Libya Unity Government Vows to End Jihadist 'Scourge'
The head of Libya's unity government has announced plans for a concerted campaign to drive the Islamic State group out of the North African country, but without foreign intervention.
In remarks marking almost 30 days since his arrival in Tripoli to assert the authority of the U.N.-backed Government of National Accord (GNA), Fayez al-Sarraj also appealed for a united Libya.
He said there were many challenges facing his government, which in order to begin operating has yet to receive the endorsement of the country's elected parliament.
A formal endorsement has been repeatedly postponed, although earlier this month dozens of parliamentarians in a statement expressed confidence in the new government.
Sarraj has nevertheless pushed to assert the GNA's authority since arriving in Tripoli on March 30 under naval escort, and the new government has already taken control of several ministries.
In a on Thursday speech addressed to the "great Libyan people" he said the jihadist IS would be routed by "Libyan hands and not through any foreign intervention".
"We have begun to concretely implement a national strategy to put an end to this scourge," Sarraj said, referring to the Sunni extremist group which has fed on years of chaos to establish a stronghold on Libya's Mediterranean coast.
His comments came hours after the unity government announced plans to establish a joint military command to tackle IS.
It called on "all military forces" in Libya to await instructions and not to launch any unilateral offensive on Sirte, the hometown of slain dictator Moammar Gadhafi that is now controlled by IS.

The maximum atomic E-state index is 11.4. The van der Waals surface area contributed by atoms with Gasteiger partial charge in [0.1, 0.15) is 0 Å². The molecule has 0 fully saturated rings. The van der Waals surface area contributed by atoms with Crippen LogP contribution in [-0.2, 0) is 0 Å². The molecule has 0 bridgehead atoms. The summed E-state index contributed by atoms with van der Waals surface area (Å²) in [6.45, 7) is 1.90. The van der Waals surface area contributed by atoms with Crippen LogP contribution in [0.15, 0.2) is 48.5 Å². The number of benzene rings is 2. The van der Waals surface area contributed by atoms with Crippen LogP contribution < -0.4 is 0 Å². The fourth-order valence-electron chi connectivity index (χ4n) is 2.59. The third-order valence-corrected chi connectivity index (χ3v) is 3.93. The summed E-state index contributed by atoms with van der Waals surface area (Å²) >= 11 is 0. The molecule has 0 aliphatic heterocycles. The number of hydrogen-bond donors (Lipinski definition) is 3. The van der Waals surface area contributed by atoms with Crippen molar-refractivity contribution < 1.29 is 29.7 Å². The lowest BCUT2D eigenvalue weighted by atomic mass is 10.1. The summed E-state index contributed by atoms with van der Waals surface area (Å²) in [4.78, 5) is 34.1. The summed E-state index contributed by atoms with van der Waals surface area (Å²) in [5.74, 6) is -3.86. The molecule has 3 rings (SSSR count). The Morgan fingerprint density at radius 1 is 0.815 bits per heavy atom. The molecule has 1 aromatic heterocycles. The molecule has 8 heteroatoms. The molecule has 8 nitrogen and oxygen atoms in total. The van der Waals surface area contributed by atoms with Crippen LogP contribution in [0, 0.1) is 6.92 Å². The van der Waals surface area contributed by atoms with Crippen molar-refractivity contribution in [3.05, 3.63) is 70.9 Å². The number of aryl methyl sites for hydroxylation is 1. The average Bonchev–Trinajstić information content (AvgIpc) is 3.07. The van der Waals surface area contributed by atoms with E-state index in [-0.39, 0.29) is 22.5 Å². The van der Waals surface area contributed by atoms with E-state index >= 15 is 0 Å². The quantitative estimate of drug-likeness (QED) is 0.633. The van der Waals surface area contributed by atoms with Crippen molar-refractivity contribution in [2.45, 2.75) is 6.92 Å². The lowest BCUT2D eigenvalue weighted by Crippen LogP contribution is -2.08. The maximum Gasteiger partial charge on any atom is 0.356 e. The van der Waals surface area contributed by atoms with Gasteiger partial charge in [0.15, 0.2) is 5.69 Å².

The announcement of the joint military command was welcomed by the U.N. special envoy for Libya, Martin Kobler.
The unity government fears that separate operations in Sirte could spark clashes between the multitude of different fighting forces in Libya and play into the jihadists' hands.
Libya has been roiled by turmoil since the 2011 ouster and killing of Gadhafi in a NATO-backed uprising, with rival forces vying for control of the oil-rich country's wealth.
Sarraj said contacts would be made with "all military commands" across the country, insisting on the need for a "united effort" to confront the jihadists.
He said the military commands would be asked to "launch the necessary preparations to begin the operation to liberate Sirte".
IS overran the coastal city 450 kilometers (280 miles) east of Tripoli last June, and has transformed it into a training camp for Libyan and foreign militants.
With its port and airport, there are growing fears that IS could use Sirte as a staging post for attacks on European soil.
Western powers including the United States, Britain and France have openly considered international military intervention in Libya against IS.
Experts have said that any future foreign strikes could target Sirte as well as the region around it.
The jihadist group is estimated to have around 5,000 fighters in Libya, and is trying to attract hundreds more.
Libya also currently faces financial challenges and bickering among rival politicians and militias.
Sarraj warned on Thursday that internal conflicts threaten the country's unity and sovereignty.
"The challenges still facing us are real," he said, adding that he had high hopes for the support of the Libyan people to overcome them.